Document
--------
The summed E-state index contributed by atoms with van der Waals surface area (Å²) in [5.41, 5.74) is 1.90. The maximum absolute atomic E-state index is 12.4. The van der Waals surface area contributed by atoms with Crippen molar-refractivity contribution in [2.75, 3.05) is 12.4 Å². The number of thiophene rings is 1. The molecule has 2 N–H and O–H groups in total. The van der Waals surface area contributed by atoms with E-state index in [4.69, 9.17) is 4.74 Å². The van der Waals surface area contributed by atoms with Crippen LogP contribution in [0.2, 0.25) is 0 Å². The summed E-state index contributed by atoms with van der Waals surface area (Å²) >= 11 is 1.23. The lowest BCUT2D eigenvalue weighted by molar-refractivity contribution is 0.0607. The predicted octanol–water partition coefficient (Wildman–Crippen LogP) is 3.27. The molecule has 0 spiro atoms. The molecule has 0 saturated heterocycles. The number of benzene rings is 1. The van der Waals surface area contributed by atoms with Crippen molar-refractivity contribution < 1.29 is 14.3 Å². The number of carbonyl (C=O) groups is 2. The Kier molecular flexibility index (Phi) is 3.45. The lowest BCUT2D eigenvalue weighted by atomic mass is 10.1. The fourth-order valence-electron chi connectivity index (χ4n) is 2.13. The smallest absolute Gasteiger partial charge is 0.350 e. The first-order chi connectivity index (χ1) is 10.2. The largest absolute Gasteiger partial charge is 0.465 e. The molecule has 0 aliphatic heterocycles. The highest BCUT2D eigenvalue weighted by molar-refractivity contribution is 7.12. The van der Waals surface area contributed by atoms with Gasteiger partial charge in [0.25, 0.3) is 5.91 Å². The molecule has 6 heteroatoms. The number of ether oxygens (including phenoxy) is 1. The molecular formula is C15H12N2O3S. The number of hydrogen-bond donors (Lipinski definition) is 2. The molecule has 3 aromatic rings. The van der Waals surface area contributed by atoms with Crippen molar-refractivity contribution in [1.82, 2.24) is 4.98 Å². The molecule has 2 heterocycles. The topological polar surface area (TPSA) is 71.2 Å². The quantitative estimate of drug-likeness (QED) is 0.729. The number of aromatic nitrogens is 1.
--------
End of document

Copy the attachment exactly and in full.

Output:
The summed E-state index contributed by atoms with van der Waals surface area (Å²) in [5.41, 5.74) is 1.90. The maximum absolute atomic E-state index is 12.4. The van der Waals surface area contributed by atoms with Crippen molar-refractivity contribution in [2.75, 3.05) is 12.4 Å². The number of thiophene rings is 1. The molecule has 2 N–H and O–H groups in total. The van der Waals surface area contributed by atoms with E-state index in [4.69, 9.17) is 4.74 Å². The van der Waals surface area contributed by atoms with Crippen LogP contribution in [0.2, 0.25) is 0 Å². The summed E-state index contributed by atoms with van der Waals surface area (Å²) >= 11 is 1.23. The lowest BCUT2D eigenvalue weighted by molar-refractivity contribution is 0.0607. The predicted octanol–water partition coefficient (Wildman–Crippen LogP) is 3.27. The molecule has 0 spiro atoms. The molecule has 0 saturated heterocycles. The number of benzene rings is 1. The van der Waals surface area contributed by atoms with Crippen molar-refractivity contribution < 1.29 is 14.3 Å². The number of carbonyl (C=O) groups is 2. The Kier molecular flexibility index (Phi) is 3.45. The lowest BCUT2D eigenvalue weighted by atomic mass is 10.1. The fourth-order valence-electron chi connectivity index (χ4n) is 2.13. The smallest absolute Gasteiger partial charge is 0.350 e. The first-order chi connectivity index (χ1) is 10.2. The largest absolute Gasteiger partial charge is 0.465 e. The molecule has 0 aliphatic heterocycles. The highest BCUT2D eigenvalue weighted by molar-refractivity contribution is 7.12. The van der Waals surface area contributed by atoms with Gasteiger partial charge in [0.25, 0.3) is 5.91 Å². The molecule has 6 heteroatoms. The number of ether oxygens (including phenoxy) is 1. The molecular formula is C15H12N2O3S. The number of hydrogen-bond donors (Lipinski definition) is 2. The molecule has 3 aromatic rings. The van der Waals surface area contributed by atoms with Crippen molar-refractivity contribution in [1.82, 2.24) is 4.98 Å². The molecule has 2 heterocycles. The topological polar surface area (TPSA) is 71.2 Å². The quantitative estimate of drug-likeness (QED) is 0.729. The number of aromatic nitrogens is 1.